A day after France announced sending the AMX-10 RC light tank to Kyiv, the United States and Germany followed suit and announced they were sending their respective armored vehicles to the embattled country.
A statement from the White House released on January 5 read, “The United States intends to supply Ukraine with Bradley infantry fighting vehicles, and Germany intends to provide Ukraine with Marder infantry fighting vehicles.”
For its military to advance past the heavily defended Russian positions along the frontline, Ukraine has consistently stated that it needed 600 to 700 infantry fighting vehicles and 300 tanks from the West.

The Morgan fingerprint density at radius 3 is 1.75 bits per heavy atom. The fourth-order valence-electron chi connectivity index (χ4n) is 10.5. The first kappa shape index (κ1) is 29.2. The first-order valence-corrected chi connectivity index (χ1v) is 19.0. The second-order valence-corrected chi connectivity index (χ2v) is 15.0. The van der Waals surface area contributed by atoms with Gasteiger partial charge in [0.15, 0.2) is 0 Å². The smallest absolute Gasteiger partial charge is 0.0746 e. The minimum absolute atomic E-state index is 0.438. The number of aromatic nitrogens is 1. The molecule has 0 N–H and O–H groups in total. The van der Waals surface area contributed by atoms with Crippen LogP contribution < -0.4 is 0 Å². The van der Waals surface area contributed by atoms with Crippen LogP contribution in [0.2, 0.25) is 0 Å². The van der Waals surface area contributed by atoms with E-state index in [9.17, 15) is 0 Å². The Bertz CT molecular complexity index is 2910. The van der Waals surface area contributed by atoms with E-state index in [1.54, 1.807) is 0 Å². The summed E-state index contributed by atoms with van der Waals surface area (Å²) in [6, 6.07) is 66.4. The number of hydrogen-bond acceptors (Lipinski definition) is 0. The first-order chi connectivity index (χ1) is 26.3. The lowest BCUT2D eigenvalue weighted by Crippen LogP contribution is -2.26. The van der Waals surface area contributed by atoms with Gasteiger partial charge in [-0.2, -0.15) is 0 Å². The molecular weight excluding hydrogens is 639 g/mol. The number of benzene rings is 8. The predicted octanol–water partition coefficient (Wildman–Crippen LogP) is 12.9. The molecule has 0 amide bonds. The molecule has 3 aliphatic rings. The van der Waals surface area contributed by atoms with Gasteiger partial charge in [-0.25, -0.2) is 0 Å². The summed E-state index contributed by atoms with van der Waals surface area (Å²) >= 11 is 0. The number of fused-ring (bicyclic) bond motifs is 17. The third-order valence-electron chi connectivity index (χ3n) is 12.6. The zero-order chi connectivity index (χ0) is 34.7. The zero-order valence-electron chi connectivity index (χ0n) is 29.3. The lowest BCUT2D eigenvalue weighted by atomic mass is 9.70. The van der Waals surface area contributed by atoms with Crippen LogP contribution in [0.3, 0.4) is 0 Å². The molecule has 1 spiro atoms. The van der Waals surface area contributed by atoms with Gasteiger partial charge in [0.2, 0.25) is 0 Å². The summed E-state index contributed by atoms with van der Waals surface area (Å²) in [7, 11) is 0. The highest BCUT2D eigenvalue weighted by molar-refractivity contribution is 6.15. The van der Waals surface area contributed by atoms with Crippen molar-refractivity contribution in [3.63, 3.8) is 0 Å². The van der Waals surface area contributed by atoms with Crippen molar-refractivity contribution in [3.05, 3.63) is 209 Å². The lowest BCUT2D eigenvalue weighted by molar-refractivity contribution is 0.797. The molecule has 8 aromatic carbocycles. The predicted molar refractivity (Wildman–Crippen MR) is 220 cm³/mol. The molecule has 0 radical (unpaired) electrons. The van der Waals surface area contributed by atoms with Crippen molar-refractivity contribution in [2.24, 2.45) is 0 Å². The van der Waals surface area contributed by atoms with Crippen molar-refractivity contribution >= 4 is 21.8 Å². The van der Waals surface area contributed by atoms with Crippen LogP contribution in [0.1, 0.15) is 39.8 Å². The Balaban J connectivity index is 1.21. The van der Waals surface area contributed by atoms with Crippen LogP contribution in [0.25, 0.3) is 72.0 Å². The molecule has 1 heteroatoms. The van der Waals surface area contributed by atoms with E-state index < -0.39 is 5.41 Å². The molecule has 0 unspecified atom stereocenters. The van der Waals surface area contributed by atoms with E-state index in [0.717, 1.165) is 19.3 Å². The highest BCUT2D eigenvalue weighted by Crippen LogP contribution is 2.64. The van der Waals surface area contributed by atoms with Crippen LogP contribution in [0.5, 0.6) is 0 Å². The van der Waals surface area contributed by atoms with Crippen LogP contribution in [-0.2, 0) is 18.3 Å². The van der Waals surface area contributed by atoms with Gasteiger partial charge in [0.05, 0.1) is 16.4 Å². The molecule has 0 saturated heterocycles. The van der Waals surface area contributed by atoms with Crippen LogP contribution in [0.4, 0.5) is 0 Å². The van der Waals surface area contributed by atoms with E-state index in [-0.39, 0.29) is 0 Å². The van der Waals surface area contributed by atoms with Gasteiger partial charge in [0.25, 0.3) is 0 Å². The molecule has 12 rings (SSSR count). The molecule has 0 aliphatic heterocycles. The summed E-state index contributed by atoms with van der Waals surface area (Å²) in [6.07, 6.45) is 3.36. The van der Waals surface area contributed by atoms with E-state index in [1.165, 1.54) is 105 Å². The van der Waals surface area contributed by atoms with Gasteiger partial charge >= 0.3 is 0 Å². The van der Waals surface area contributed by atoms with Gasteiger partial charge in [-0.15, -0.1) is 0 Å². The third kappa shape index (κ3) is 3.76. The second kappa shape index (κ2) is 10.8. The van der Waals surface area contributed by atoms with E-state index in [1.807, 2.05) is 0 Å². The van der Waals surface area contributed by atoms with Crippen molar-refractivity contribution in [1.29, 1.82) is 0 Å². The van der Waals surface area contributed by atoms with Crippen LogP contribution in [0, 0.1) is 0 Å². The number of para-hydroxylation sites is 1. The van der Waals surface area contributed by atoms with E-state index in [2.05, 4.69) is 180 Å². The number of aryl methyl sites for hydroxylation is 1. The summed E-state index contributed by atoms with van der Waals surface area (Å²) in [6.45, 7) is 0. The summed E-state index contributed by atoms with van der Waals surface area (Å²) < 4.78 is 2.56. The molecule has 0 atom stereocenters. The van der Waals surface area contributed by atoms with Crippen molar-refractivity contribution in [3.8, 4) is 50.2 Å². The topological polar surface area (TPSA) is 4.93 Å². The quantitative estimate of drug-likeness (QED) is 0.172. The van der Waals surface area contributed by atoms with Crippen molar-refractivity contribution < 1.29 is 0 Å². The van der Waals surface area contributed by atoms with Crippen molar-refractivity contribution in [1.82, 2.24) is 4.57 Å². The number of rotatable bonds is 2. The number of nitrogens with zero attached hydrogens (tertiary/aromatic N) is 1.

Until recently, the US and Germany were reluctant to arm Ukraine with NATO-compliant weapons because Russia would see it as escalatory.
After months of reluctance, the decision to send armored vehicles comes at an opportune moment. The Russian ground offensive, especially in the Bakhmut region in Donetsk, has been catching pace, and Ukraine needs as much equipment as possible to fight the Russian troops. Earlier, Ukraine’s ground-based counter-offensive had won back Kherson, leading to calls for more armor.
Finally! The West is starting to deliver heavy armored vehicles to Ukraine. France has promised to deliver AMX-10 RCs, Germany will deliver Marders, and the USA will deliver Bradleys. These vehicles will save hundreds of lives and speed up Ukrainian victory! pic.twitter.com/QEwvzgEy7Y
— Roman ?? Sheremeta (@rshereme) January 6, 2023
The announcement for these vehicles started with France announcing the delivery of AMX-10RC, specifically designated as a Light tank.